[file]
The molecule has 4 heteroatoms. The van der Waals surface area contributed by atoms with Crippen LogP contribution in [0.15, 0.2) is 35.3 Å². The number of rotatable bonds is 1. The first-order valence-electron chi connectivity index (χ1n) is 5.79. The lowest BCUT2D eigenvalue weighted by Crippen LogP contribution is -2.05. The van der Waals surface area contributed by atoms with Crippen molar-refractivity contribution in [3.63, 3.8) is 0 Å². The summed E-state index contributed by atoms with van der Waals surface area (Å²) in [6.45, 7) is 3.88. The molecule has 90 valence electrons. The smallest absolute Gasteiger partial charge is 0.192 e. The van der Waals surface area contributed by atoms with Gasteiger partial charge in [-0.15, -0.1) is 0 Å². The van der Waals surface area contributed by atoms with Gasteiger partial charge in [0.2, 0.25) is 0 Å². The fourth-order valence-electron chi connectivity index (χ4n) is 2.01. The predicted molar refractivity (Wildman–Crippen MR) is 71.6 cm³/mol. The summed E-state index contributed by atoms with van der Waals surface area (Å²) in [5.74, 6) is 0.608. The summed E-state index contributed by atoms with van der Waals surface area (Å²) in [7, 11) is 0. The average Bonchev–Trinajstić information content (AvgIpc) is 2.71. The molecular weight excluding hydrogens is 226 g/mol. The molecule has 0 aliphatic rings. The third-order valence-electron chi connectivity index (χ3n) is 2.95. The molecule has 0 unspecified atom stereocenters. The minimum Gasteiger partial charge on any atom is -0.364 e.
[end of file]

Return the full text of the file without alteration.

The molecule has 4 heteroatoms. The van der Waals surface area contributed by atoms with Crippen LogP contribution in [0.15, 0.2) is 35.3 Å². The number of rotatable bonds is 1. The first-order valence-electron chi connectivity index (χ1n) is 5.79. The lowest BCUT2D eigenvalue weighted by Crippen LogP contribution is -2.05. The van der Waals surface area contributed by atoms with Crippen molar-refractivity contribution in [3.63, 3.8) is 0 Å². The summed E-state index contributed by atoms with van der Waals surface area (Å²) in [6.45, 7) is 3.88. The molecule has 90 valence electrons. The smallest absolute Gasteiger partial charge is 0.192 e. The van der Waals surface area contributed by atoms with Gasteiger partial charge in [-0.15, -0.1) is 0 Å². The van der Waals surface area contributed by atoms with Gasteiger partial charge in [0.2, 0.25) is 0 Å². The fourth-order valence-electron chi connectivity index (χ4n) is 2.01. The predicted molar refractivity (Wildman–Crippen MR) is 71.6 cm³/mol. The summed E-state index contributed by atoms with van der Waals surface area (Å²) in [5.74, 6) is 0.608. The summed E-state index contributed by atoms with van der Waals surface area (Å²) in [7, 11) is 0. The average Bonchev–Trinajstić information content (AvgIpc) is 2.71. The molecular weight excluding hydrogens is 226 g/mol. The molecule has 0 aliphatic rings. The third-order valence-electron chi connectivity index (χ3n) is 2.95. The molecule has 0 unspecified atom stereocenters. The minimum Gasteiger partial charge on any atom is -0.364 e.